Picking the man of the match is a subjective, in-the-moment decision. It could not nor does it pretend to acknowledge the nub as to why a game was won. Indeed even that is a misnomer given how seldom the team finishing second produces the contest’s outstanding individual.

Player of the Year, however, the outstanding individual over the course of a season, is a different beast entirely. Rugby, not least through the Texaco Awards, has long adhered to that and the process involved. And yes even we were granted permission from on high to accept that particular gong.

Just this week Johnny Sexton deservedly collected the prestigious RWI Player of the Year Award for 2018. It was his best year to date and no individual played a more important role than he in bringing Grand Slam, Triple Crown, Test series success in Australia, victory over New Zealand, Pro14 and Champions Cup to this island.

He was and continues to be coolness personified. To be fair, in a truly remarkable season – the greatest ever for Irish rugby – Tadhg Furlong and Conor Murray trailed pretty close behind. But, for me, Sexton was the key piece in Joe Schmidt’s jigsaw and a most deserving recipient of every individual acknowledgement now coming his way.

Tomorrow in Monaco I expect the most fulfilling season for Ireland, for Leinster but more than anything for Sexton (on this World Rugby occasion) to be complete.

With respect to the other four nominees for World Player of the Year – including Beauden Barrett – any other outcome but Sexton becoming the second Irish player after Keith Wood to win the outstanding player on the planet award would be a travesty.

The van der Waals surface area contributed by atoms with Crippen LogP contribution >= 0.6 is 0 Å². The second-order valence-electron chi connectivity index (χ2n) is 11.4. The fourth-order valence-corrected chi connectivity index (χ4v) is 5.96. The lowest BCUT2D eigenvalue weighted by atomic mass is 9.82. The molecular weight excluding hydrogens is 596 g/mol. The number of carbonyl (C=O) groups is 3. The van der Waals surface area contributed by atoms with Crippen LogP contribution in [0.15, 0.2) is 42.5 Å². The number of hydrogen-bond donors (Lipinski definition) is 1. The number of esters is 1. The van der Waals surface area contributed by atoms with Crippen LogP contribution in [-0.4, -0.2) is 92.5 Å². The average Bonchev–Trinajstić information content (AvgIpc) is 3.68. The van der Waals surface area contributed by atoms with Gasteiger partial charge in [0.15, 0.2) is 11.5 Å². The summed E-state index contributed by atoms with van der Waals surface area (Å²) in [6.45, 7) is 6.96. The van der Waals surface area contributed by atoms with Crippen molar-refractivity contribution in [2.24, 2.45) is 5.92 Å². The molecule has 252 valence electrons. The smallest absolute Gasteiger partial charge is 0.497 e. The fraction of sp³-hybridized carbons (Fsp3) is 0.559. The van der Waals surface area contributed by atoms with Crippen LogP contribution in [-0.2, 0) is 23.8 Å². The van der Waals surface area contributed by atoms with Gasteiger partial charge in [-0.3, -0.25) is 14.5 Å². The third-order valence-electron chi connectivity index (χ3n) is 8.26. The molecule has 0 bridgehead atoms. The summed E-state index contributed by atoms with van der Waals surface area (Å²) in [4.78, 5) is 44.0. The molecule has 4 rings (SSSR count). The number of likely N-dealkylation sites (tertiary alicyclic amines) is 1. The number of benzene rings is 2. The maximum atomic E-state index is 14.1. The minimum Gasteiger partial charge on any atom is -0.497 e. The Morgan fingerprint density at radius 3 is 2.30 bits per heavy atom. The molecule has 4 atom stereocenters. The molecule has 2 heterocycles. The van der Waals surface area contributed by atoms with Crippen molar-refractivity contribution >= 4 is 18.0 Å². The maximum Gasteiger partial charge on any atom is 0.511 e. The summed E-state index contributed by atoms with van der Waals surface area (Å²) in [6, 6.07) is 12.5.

I may be accused of wearing green-tinted glasses but there is a precedent. Quite how Brian O’Driscoll was bypassed for Richie McCaw in 2009 still beggars belief. In terms of individual influence on team performance, O’Driscoll was everything in 2009 for Leinster and Ireland that Sexton is now.

And I make no apologies for banging the green drum in front of a panel of esteemed former players (including O’Driscoll) when asking how Murray (even allowing for injury since Australia in June) and Furlong were omitted from the shortlist of five. Man of the match may be in the eye of the beholder in the heat of the moment but Player of the Year is a considered award factoring in every possible element.

Sexton first hit my radar at JCT level in Donnybrook. My initial perception was that for a St Mary’s ten he kicked too much. But how he has evolved in the passing years with Felipe Contepomi central to that development at Leinster.

We have had some great out-halves down through the years and no I don’t include myself in that. But even when considered in such illustrious company as Jack Kyle, Ollie Campbell, Ronan O’Gara and the undervalued David Humphreys, Sexton has that extra perceptive sense. Never has there been less space on a rugby field yet the consummate game-manager assesses the moment so well or, in Rory McIlroy parlance, almost always seems to pull out the right club at the right time.

I’m nit-picking now but as our highest profile sporting role model I wish he appeared to be enjoying himself that little bit more and communicated with match officials more respectfully. But he is what he is and that for Ireland is the driving force behind everything achieved under Schmidt to date.

He is the head coach’s on-field eyes, ears and brain. Whether he is a more complete out-half than Barrett only time will tell but if there is any justice whatsoever in World Rugby then for 2018 Sexton will be crowned in Monaco for what he is – the most intelligent rugby player on the planet and by extension the most influential player in the game at this point in timee.

Rugby talent is in his DNA. Dad Jerry was my fellow half-back on the U-20s in Garryowen – but it is dedication and hard graft that has taken Johnny to this extraordinary point. Justice has to be done.